Limiting The Trade-In Exemption: What It Would Mean

As part of Gov. Jay Inslee’s first budget proposal Thursday, he pushed for alterations to many of the state’s current tax exemptions - including the tax exemption placed on the trade-in of cars, boats and other items. While the exemption applies to many items - anything where a trade-in might occur, really - it mainly benefits car dealerships, by inspiring would-be car buyers to trade in their used cars rather than sell them to a private buyer. In theory, the tax exemption - which traces back to an overwhelmingly approved 1984 voter initiative - is designed encourage the purchase of new items (again, specifically cars).

Sightline Institute Policy Director Eric de Place - who is no fan of the trade-in exemption - has explained it like this in the past:

As the name implies, the law exempts trade-ins from sales tax by defining the purchase price of an item, the price eligible for taxation, as the price of the item minus the price of a trade-in item. So if I trade in a $5,000 used car in order to buy a $20,000 new car, I only pay taxes on the $15,000 balance.

In Inslee’s budget proposal, the adjustment to the trade-in exemption is described like this: “This proposal would limit the exclusion of trade-in value from retail sales and use tax to $10,000 for motor vehicles, recreational vehicles, boats and other items.”

Under estimates provided in Inslee’s budget, this maneuver would generate $94.8 million in general fund dollars for the 2013-2015 biennium, and $106.9 million for the 2015-2017 biennium. Inslee’s budget estimates the change would impact roughly 85,000 taxpayers.

While de Place has vehemently lobbied for doing away with the trade-in exemption all together, he tells Seattle Weekly that Inslee’s proposal is “certainly an improvement over the status-quo.”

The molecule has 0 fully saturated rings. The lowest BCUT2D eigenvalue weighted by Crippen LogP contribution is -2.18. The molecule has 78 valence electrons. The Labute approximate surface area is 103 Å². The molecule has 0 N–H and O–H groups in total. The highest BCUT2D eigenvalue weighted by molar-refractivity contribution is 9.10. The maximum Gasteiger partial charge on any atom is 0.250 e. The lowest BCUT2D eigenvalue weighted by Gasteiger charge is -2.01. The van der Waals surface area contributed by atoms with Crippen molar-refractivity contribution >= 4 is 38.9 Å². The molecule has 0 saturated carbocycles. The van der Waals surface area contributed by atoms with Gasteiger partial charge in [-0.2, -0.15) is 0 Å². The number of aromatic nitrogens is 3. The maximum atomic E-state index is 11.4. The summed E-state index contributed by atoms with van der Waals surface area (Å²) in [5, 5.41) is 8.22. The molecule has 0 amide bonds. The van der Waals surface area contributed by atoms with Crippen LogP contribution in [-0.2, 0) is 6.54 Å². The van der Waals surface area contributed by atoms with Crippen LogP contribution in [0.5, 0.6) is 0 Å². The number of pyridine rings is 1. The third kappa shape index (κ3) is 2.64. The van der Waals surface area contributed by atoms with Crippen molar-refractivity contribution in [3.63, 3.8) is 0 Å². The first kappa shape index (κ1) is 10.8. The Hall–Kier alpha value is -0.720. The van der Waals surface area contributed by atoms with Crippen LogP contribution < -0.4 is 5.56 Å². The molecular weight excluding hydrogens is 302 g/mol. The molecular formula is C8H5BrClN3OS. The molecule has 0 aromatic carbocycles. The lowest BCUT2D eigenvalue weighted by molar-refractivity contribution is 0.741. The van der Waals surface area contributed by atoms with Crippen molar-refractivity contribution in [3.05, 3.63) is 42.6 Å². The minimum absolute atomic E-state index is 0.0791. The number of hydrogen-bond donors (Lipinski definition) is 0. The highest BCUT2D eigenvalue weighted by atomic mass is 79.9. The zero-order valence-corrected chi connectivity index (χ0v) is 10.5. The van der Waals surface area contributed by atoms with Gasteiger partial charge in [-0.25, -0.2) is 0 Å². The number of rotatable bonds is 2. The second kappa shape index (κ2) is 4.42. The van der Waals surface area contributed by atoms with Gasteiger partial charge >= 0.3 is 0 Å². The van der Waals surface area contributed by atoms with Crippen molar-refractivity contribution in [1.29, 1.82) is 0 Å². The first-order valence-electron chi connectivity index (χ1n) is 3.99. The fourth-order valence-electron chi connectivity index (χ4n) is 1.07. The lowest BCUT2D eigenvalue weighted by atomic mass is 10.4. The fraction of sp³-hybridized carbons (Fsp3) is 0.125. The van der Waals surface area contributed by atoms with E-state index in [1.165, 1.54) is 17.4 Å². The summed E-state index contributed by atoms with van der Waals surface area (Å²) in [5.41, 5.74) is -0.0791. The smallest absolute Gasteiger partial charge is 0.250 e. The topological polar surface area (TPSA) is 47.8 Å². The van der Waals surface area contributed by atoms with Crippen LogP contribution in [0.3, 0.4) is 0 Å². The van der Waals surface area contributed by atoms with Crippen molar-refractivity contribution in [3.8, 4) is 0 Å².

For non policy wonks, perhaps a brief explanation of Inslee’s proposal is in order. The first important aspect to understand is, using de Place’s description of the trade-in exemption from above, nothing would change. Inslee’s proposal simply limits the trade-in exemption to $10,000 - meaning a purchaser would still get it up to that value. It’s only trade-ins valued at more than $10,000 that would be affected, and even then it’s only the total amount above $10,000 that would be subject to state sales tax.

In essence, de Place says Inslee’s proposal would only “eliminate the effect on the most expensive purchases.”

“It would still exist for Honda Civics, but not BMWs,” he says.

As mentioned, Inslee estimates limiting the exemption to $10,000 will generate roughly $94.8 million for the state over the next biennium. By contrast, says de Place, doing away with the exemption all together could generate “around $340 million.”

Still, he says, the governor’s proposal “isn’t peanuts.”

With roughly $340 million potentially at stake, why wouldn’t a cash-strapped state like Washington simply do away with the exemption in its entirety? Not surprisingly, de Place presumes the answer is politics.

Put more simply, the vast majority of car purchasers - and more importantly voters - won’t be affected, meaning they’re unlikely to fight it. It’ll be folks making high-end car purchases and trading in cars on a regular basis that feel the brunt.

And, perhaps more importantly, Inslee’s proposal doesn’t take as much away from car dealers as doing away the entire trade-in exemption would.

“Rather than clawing back $340 million from car dealership, he’s clawing back 100 million,” says de Place. “He’s not inflicting as much pain on car dealerships as he might.”

Still, de Place wouldn’t be shocked to see a push-back from Washington’s car dealers.

“I imagine that the car dealers are not going to like the slight leveling of the playing field,” says de Place. “They’re a politically influential group.”

 
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